It was 1985, and I was starting high school. Like any teenager, I was anxious to fit in. So I took a few fashion-forward steps: I slipped into my Guess jeans, lined my eyes with teal green, sparkly eyeliner and got the haircut of the decade: part Duran Duran, part Pat Benatar — slicked-back sides crunchy from gel, pin-straight, spiky bangs and a whoosh of hair teased and sprayed to impossible heights on the top of my head. It was awesome.
I was not as adventurous with food. For me, exotic meant ordering fried clams for lunch on Fridays, strips only, no squishy bellies. What I did eat a lot of was salads, which typically consisted of a bowl of iceberg lettuce topped with a single cold tomato and cucumber slice — that is, except for special occasions, when a pepperoncini pepper and canned artichoke heart were added.
Things changed in the '90s. That's when inventive chefs introduced salads made from new ingredients such as mesclun, endive and radicchio. Suddenly salad seemed sexy. No ingredient, however, had more impact than arugula, this aromatic green revolutionized salads. Today it's as recognizable as romaine lettuce, though a lot feistier.
Arugula is much more than just a salad green. Sautee it in olive oil and garlic for a simple side dish. Blend it with pine nuts, olive oil and cheese for a distinctive pesto-like sauce that can be tossed with either pasta or warm potatoes for a modern potato salad. To appreciate its unadulterated full flavor, enjoy it raw, tossed in a salad with salty prosciutto and sweet watermelon, scatter it on top of a warm-from-the-oven salami and mozzarella pizza, or nestle it inside a hot, gooey grilled cheese smeared with olive tapenade.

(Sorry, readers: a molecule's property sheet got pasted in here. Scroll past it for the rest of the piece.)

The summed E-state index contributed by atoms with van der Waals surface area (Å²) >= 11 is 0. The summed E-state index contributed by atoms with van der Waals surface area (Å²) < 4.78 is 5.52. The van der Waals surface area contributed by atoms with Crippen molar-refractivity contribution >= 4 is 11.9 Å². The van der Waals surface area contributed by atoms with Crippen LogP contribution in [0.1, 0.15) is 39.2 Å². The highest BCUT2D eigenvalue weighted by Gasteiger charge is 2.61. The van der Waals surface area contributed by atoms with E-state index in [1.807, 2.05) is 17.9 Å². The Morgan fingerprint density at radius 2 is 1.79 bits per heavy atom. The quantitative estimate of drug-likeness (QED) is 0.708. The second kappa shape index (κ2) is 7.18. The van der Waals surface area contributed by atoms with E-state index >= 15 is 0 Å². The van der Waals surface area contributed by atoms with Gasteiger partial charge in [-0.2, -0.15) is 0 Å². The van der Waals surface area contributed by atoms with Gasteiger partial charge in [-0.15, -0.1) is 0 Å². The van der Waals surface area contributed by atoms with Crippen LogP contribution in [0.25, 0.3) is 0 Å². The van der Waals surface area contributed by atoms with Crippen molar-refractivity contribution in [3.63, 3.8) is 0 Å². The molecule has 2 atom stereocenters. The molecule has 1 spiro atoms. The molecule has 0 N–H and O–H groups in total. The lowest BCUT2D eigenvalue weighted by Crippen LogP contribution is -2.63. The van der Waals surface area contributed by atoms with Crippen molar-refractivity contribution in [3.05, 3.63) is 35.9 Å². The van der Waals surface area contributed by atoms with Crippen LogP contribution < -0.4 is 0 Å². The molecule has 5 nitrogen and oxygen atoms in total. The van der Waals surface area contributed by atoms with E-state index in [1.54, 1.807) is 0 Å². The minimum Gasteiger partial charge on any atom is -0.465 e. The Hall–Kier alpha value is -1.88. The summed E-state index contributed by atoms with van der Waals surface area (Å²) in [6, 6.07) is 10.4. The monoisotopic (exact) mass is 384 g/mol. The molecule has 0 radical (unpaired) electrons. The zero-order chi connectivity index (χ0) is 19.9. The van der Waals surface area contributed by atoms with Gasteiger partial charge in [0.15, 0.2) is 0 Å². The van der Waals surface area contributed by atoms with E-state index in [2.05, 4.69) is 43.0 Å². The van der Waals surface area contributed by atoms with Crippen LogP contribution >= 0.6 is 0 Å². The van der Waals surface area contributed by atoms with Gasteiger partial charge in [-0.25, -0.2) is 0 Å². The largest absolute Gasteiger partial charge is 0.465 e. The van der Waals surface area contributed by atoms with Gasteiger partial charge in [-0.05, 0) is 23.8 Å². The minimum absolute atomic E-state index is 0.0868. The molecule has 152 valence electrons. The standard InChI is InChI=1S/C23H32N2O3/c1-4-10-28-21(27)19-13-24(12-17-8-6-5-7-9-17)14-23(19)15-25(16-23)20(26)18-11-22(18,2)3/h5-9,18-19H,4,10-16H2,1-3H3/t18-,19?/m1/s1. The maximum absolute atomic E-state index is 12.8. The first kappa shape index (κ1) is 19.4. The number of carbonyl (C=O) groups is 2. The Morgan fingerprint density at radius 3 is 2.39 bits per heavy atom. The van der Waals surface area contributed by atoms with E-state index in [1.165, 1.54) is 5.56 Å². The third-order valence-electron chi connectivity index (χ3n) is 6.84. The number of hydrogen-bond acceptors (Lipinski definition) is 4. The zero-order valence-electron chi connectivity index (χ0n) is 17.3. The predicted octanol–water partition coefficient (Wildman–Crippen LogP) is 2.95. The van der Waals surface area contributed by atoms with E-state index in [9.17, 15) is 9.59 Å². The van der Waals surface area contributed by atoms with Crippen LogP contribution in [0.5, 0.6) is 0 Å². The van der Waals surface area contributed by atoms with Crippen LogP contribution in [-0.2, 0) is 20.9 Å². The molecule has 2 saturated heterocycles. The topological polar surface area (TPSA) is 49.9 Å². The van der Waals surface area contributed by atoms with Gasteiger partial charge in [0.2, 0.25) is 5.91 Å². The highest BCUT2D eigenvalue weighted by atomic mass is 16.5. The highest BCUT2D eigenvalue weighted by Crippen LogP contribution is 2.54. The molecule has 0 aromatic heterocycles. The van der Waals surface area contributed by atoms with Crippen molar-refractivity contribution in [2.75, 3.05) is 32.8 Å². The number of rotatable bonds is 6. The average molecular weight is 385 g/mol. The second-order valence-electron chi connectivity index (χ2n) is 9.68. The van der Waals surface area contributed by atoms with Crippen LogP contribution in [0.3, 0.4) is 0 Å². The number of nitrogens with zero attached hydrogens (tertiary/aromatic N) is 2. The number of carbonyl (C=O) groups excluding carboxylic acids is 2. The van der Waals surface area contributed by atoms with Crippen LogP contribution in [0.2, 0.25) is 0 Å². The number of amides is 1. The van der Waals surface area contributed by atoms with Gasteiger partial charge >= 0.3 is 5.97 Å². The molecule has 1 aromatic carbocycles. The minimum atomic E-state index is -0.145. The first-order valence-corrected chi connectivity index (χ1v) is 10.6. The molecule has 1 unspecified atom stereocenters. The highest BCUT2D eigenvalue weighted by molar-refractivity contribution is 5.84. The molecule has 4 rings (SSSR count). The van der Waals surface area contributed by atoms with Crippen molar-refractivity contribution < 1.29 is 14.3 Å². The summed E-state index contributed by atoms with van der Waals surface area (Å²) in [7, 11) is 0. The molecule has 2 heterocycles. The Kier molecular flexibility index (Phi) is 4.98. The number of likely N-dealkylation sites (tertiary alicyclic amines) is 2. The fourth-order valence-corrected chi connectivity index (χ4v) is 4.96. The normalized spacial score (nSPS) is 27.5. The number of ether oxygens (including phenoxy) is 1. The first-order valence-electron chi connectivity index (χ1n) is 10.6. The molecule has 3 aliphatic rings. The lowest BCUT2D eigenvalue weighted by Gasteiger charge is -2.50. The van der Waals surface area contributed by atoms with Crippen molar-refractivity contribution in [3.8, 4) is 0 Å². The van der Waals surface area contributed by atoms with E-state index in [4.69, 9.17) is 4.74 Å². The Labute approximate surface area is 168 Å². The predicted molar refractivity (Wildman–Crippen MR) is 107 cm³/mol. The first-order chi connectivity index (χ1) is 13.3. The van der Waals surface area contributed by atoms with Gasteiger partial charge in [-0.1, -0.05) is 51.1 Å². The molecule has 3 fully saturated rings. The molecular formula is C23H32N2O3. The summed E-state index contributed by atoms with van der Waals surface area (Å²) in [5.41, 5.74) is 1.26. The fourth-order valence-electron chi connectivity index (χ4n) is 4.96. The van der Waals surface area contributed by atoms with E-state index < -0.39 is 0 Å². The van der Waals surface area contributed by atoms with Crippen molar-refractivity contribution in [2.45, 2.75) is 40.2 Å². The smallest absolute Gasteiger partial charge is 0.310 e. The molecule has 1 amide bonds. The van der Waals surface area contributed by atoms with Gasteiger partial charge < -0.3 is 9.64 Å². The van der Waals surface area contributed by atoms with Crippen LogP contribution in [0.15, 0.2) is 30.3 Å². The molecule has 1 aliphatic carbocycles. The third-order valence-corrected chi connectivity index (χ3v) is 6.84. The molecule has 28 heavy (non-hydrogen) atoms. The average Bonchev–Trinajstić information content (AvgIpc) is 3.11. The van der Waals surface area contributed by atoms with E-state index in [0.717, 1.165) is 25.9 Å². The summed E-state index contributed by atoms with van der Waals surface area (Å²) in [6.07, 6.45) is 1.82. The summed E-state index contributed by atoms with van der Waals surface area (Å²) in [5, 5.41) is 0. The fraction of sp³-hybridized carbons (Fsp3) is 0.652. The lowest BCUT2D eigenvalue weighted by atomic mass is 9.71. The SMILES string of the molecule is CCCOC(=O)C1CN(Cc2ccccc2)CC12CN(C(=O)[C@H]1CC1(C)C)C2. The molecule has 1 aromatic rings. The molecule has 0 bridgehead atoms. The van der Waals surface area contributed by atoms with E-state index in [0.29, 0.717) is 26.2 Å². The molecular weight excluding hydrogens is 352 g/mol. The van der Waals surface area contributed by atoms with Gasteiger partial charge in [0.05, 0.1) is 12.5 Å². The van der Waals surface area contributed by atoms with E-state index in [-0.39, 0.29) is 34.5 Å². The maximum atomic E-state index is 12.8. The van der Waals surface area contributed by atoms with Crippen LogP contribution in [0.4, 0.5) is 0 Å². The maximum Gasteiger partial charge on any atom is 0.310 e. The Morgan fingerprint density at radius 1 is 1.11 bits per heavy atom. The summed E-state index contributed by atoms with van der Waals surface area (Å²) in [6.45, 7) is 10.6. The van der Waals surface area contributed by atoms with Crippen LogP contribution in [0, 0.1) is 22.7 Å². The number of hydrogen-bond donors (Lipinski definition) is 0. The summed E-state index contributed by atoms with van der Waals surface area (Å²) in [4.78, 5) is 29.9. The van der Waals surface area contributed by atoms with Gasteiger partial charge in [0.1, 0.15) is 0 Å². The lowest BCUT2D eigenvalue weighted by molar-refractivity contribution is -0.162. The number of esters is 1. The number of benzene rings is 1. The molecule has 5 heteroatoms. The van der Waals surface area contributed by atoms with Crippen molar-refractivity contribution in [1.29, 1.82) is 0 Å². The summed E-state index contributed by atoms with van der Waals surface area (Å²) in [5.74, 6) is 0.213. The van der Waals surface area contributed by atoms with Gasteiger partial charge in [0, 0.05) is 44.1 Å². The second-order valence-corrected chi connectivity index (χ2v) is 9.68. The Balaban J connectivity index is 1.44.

First cultivated in the Mediterranean, arugula has been enjoyed since Roman antiquity, when it was prized for its culinary, medicinal and aphrodisiac qualities. Though still most closely associated with Italian cuisine, today arugula is cultivated in countries across the globe.
About The Author
Susan Russo is a food writer in San Diego. She publishes stories, recipes and photos on her cooking blog, Food Blogga. Her latest cookbook is Recipes Every Man Should Know. When she isn't writing about her Italian family back in Rhode Island or life with her husband in Southern California, she can be found milling around a local farmers market buying a lot more food than two people could possibly eat.
It's known as "rocket" in Britain, roquettte in France and roka in Turkey, which can be traced to the Latin eruca, which means a type of cabbage. Italians who immigrated to America called it rucola, which likely became arugula to us.